While she was preoccupied with this whimsy, a middle-aged man walked briskly out of a driveway that was shielded by bushes. Rita had to catch herself with her poles.  That wouldn’t have been enough, except the man, looking stricken, also touched her elbow for two critical seconds.   

For nearly a year Rita and this man had become accustomed to personal distances of six feet.  To touch a stranger, even an elderly stranger in full winter gear, seemed nearly  obscene.  After their moment of shock, the man stepped back and apologized. 

Rita said, “Don’t worry.  You startled me, but if you hadn’t caught my elbow, I might have landed flat in that snowbank.”  The man nodded, wished her good morning, and strode on.  If he was smiling under his Buffalo Bills mask, she’d never know it.

Rita reached into her deepest pocket and pulled out a water bottle.  Those morning pills always dried out her mouth.  She took a couple sips before recapping the bottle and letting it sink safely into the pocket.  Next she bared her left wrist just enough to check her watch.  She was roughly on schedule, as long as she got herself moving again.  She had covered the first mile, give or take, she estimated.  She resumed her walk. 

This brought Rita to the foot of the small hill.  The hill had caused her some anxiety as she lay awake in the early morning.  “Even if it’s slippery, I am not turning back,” she told herself firmly.  “I haven’t come this far for nothing.”  She pulled the rubbery, flat covers off the ends of the poles.  Now the poles had ice-piercing tips. She hoped she could manage not to stab herself if she slipped.

On the hill sat a local wine shop, and some employee was dutifully strewing salt on the sidewalk.  “That makes life easier,” Rita said to the woman, who waved.  “Thank you.”

The blocks were shorter now that she’d passed the farm fields and the town’s outlying businesses.  She was walking in front of modest houses and yards from the 1970s and 80s.  She wished she could look more carefully at the porches and details.  It had been years since she’d strolled here.   Perhaps on a summer evening in the indefinite future, Clara or Sammy would walk here with her.

 At the corner Rita looked at a street sign and decided she must have reached her second mile.  One more to go.  She straightened up while she waited for traffic, and she found herself smiling.  She was no pushover at ninety.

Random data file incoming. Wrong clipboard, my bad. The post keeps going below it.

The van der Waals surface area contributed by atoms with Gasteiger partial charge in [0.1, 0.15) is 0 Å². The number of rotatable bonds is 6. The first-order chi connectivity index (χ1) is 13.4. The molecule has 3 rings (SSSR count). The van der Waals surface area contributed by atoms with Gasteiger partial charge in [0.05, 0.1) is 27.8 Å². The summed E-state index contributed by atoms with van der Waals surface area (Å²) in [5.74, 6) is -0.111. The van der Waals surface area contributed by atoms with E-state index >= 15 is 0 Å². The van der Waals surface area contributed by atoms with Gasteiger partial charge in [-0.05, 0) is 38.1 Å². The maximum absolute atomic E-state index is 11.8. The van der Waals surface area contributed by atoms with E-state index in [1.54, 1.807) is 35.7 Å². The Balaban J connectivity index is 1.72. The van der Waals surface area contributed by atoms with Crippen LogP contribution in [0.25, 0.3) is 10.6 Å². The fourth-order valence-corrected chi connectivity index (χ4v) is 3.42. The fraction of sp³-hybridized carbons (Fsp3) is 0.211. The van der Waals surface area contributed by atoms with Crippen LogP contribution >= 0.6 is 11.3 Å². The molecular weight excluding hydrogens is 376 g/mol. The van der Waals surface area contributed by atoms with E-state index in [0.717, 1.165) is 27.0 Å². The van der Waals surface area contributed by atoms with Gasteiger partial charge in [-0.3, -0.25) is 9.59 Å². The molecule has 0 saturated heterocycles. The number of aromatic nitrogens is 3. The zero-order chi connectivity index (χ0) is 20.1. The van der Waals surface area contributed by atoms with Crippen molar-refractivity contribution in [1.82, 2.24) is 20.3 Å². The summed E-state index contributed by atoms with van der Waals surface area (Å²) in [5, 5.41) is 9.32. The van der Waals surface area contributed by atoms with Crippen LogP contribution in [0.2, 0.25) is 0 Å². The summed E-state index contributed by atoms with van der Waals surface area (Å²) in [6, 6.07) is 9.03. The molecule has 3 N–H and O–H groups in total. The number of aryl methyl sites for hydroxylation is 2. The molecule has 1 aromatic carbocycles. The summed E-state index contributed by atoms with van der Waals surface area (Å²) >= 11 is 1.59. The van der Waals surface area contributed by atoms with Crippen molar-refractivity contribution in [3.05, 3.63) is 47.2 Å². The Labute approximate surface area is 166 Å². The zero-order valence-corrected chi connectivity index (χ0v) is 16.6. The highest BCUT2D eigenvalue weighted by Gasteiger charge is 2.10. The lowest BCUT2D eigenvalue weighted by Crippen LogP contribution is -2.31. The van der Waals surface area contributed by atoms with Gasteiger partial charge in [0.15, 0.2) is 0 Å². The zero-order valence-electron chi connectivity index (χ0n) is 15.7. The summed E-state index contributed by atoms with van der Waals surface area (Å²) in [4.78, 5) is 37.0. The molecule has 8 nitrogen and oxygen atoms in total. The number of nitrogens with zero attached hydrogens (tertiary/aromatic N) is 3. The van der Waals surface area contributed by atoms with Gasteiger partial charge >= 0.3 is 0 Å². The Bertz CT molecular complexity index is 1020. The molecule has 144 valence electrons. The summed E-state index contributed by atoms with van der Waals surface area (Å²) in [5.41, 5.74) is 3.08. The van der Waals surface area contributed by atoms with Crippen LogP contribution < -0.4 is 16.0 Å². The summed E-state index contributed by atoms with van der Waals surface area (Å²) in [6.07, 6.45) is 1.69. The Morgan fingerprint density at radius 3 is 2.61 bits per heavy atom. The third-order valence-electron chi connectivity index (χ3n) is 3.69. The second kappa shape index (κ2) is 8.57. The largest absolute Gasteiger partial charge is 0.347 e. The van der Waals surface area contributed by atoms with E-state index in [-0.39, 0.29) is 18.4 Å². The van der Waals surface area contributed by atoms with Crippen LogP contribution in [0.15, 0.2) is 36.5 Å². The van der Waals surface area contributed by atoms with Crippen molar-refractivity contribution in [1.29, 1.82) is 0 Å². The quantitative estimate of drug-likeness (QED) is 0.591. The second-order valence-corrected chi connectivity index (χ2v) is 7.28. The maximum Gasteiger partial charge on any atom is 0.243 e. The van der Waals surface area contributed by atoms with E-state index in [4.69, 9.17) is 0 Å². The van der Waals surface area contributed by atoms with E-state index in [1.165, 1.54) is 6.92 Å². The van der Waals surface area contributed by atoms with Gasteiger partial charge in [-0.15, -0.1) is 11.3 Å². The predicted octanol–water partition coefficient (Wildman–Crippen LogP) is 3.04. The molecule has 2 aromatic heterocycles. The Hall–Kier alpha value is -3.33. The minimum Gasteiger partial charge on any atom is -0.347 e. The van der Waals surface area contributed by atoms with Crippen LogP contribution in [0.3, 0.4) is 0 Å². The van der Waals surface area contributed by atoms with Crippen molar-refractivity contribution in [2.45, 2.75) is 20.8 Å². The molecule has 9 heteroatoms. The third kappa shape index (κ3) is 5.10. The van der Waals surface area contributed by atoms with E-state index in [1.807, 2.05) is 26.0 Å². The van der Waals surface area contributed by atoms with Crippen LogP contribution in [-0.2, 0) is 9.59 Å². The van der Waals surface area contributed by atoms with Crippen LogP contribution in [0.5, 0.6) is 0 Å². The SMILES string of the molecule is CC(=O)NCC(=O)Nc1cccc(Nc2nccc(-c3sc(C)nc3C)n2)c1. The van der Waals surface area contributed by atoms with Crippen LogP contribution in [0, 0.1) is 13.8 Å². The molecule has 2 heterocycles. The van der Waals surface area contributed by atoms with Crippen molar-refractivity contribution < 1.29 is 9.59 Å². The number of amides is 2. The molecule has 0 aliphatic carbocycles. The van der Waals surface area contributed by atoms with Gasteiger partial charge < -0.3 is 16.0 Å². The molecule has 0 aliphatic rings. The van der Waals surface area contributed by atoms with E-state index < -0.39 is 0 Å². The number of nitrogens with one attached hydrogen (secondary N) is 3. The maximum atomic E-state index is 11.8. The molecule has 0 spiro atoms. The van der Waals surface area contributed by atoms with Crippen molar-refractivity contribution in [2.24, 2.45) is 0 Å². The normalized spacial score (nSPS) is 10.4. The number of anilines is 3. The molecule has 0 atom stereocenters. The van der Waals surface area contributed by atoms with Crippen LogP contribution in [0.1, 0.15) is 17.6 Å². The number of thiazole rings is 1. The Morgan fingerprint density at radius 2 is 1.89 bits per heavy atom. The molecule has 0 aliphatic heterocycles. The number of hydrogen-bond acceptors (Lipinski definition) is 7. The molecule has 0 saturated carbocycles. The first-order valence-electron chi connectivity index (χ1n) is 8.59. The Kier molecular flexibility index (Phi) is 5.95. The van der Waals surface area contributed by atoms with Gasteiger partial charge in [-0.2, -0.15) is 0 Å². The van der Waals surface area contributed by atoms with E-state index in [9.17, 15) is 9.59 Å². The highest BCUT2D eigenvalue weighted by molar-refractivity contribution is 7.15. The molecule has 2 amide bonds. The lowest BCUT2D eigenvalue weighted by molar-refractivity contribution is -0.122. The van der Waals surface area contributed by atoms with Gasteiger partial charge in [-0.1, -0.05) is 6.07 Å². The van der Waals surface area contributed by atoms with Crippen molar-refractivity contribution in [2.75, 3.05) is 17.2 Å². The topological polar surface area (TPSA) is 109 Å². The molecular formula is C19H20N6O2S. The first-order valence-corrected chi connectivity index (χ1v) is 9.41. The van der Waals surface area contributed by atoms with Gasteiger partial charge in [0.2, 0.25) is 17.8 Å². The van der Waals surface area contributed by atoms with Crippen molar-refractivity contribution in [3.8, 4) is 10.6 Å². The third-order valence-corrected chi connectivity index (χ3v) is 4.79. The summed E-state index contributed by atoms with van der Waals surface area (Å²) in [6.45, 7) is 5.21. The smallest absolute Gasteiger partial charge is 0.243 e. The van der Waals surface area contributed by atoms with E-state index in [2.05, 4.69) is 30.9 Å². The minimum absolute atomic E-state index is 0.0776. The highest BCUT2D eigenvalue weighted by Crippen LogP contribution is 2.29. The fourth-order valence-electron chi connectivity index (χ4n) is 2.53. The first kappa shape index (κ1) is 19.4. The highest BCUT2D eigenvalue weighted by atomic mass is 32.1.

“Don’t be prideful, you old fool,” she thought.  “The truth is you’re getting tired.”  That right knee hadn’t started complaining, though she could tell it was working up to it.  “You can wait, Mr. Knee.  Try not to shame us both, will you?  You used to hike up Adirondack mountains.  I’ll ice you later, I promise.”  Once she’d negotiated with a husband and children, but these days she bargained with her body parts. 

As Rita neared the campus and thus her appointment, she eyed a bench on the sidewalk.  She could brush away the remnants of snow easily enough.  It would be a relief to rest there for five or ten minutes.  If she sat down, though, would she get back up for the last three blocks?  She remembered how stiff she felt whenever she stood up from a car seat.

The sports announcer argued against taking a rest, and in the end, she just didn’t trust herself.    She wished the bench would look less inviting as she continued past it.  She noticed that her pace had slowed. 

“Still walking.  Not bad,” she thought.  “Not great, either, but I’m going to make it.”

A few minutes later Rita approached the brick college building with the “Clinic Entrance” sign.   She opened the glass doors, tracking some snow with her, and followed the arrows taped to the walls.  She removed her hat and mittens before adjusting her mask. 

A woman in a “Health Department” vest greeted her and directed her down a hallway.  “Good.  More walking,” Rita thought wryly, unzipping her coat.    

Everyone in line, except for two police officers, looked 65 or older.  A few were leaning on canes or someone’s arm.  That was some comfort since Mr. Knee had begun grumbling.  She said nothing, but the sports announcer in her head pattered on:  “Our contestant made the trip in nearly record time, but right now she’s stalled in a very long line . . .”

In about ten minutes, after standing on various blue feet on the floor, she dug out her appointment card and ID.  She hadn’t expected to feel nervous, but she saw her hand shaking a little.  Soon she was in front of one of the check-in tables, trying not to touch anything.  A white-haired man with a name tag looked at her cards.

“Mrs. Taylor, are you parked in the back lot?  I don’t want your car to be towed.”

She said, “There’s no car.  I walked.  It took my granddaughter and me a solid week of computer work to schedule this appointment.  When my ride fell through, I just couldn’t give it up.”

He looked again at the address on Rita’s ID and raised an eyebrow.  “You must have walked two or three miles.”

She nodded.

From where she stood she could see the medical stations, the ones with the vaccine that had to be stored in seriously cold conditions.  Somewhere beyond that, not yet in sight, was a birthday party with Clara and Sammy.



About the author

Jean Wittman is enjoying retirement in Upstate New York after a long teaching career. She appreciates the exceptional women of her writing group, who managed to keep meeting in various ways during COVID. 

About this story

“The idea for this story came from two sources.  In 2021 I was volunteering at a vaccination site.  During that time I read a newspaper item about an elderly woman who walked through snow to get vaccinated.  Somehow her journey reminded me of the trek in Eudora Welty’s famous story, “A Worn Path,” and this is the result.”